A cracked cosmonaut helmet, footsteps in the moon dust, a mysterious flash of light outside a spaceship window — these are some of the images the Weinstein Co. has released from “Apollo 18,” a documentary-style sci-fi thriller that opened Friday and is being marketing as a movie culled from “found footage” from a U.S. space mission.

But after initially touting “Apollo 18” as one of its upcoming fiction film collaborations, NASA — which, for the record, says the last manned mission to the moon was Apollo 17 in 1972 — has begun to back away from the movie.

“Apollo 18 is not a documentary,” said Bert Ulrich, NASA’s liaison for multimedia, film and television collaborations. “The film is a work of fiction, and we always knew that. We were minimally involved with this picture. We never even saw a rough cut. The idea of portraying the Apollo 18 mission as authentic is simply a marketing ploy. Perhaps a bit of a ‘Blair Witch Project’ strategy to generate hype.”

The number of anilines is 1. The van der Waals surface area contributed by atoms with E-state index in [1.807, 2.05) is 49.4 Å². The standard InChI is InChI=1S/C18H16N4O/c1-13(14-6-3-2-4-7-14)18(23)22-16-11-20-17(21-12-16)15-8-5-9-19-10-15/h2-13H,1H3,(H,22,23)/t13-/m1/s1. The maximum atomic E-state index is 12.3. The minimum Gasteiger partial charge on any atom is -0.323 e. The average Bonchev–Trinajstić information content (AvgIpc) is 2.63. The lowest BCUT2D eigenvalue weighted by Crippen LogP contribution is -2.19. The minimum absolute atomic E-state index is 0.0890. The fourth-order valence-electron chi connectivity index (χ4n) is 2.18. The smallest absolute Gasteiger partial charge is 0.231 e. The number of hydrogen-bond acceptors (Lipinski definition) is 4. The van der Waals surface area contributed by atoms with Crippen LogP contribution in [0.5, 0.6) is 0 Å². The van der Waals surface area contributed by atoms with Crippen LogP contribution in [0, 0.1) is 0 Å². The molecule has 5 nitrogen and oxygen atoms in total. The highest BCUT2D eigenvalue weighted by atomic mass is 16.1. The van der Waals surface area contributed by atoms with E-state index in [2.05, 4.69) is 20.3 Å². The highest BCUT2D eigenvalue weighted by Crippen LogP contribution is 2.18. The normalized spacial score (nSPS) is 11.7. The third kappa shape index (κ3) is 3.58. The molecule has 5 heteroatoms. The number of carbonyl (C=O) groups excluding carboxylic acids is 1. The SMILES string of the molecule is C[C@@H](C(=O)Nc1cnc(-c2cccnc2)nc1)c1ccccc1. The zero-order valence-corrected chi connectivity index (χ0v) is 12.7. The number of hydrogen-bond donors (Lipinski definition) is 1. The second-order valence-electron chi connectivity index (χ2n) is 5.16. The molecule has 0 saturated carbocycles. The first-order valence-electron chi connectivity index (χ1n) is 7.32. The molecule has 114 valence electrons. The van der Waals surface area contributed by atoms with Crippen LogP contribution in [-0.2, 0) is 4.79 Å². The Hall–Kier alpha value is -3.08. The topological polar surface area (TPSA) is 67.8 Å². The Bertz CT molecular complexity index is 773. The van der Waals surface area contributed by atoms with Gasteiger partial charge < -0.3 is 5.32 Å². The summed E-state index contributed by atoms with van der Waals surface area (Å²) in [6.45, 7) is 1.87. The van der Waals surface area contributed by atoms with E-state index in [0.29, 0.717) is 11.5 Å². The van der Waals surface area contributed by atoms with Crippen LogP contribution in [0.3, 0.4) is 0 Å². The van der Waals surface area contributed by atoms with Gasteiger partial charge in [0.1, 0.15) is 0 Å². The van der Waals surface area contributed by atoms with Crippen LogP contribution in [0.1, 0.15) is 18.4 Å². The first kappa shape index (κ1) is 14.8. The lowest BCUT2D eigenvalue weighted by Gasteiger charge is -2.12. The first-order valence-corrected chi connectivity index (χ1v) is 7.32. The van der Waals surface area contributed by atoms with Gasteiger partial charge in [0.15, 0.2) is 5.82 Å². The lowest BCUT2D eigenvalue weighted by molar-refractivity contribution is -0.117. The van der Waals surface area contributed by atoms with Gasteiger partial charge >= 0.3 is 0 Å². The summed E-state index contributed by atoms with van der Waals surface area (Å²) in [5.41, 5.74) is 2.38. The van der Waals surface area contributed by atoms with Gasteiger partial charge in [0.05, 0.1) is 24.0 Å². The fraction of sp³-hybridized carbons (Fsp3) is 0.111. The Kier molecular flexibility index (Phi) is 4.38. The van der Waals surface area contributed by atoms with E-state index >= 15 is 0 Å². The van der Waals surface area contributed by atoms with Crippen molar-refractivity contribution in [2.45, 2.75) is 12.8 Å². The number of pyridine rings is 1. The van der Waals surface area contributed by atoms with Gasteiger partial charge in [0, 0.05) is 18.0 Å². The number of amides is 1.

With the U.S. space agency at a crossroads — it retired its space shuttle program in July, it’s relying on Russian rockets to ferry its astronauts to the International Space Station, and it’s struggling to find funding and political support for its next mission of sending astronauts to an asteroid in about 15 years — NASA realizes that keeping the public interested in the extraterrestrial is critical to its future.

There was a time when NASA’s actual missions — not the “Blair Witch” versions of them — were enough. But without another high-profile NASA project on the runway, working with Hollywood is key.

“It’s a wonderful way to reach the public through these huge media means like feature films and television shows, and it can inspire people in an interesting way, and it also can instruct people about what space exploration is all about,” Ulrich said.

Sometimes, as with “Apollo 18,” attempts at collaboration break down. Another film that the agency refused to work on was the 2000 Warner Bros. bomb “The Red Planet,” about making Mars safe for human colonization.

“The science was just so off the wall that eventually we felt, ‘You guys go ahead and make your movie.’ If there’s something that’s going to be so misleading to the public that we don’t want to participate, then we’ll say no,” said Ulrich. “The big thing is, we want to make sure we’re not misleading the public completely. So if all of a sudden there’s a change in what was shot or a change in the storyboard, they’re supposed to inform us.”

As for “Apollo 18,” the Weinstein Co. refused to show it in advance to the media or answer questions about its origins.

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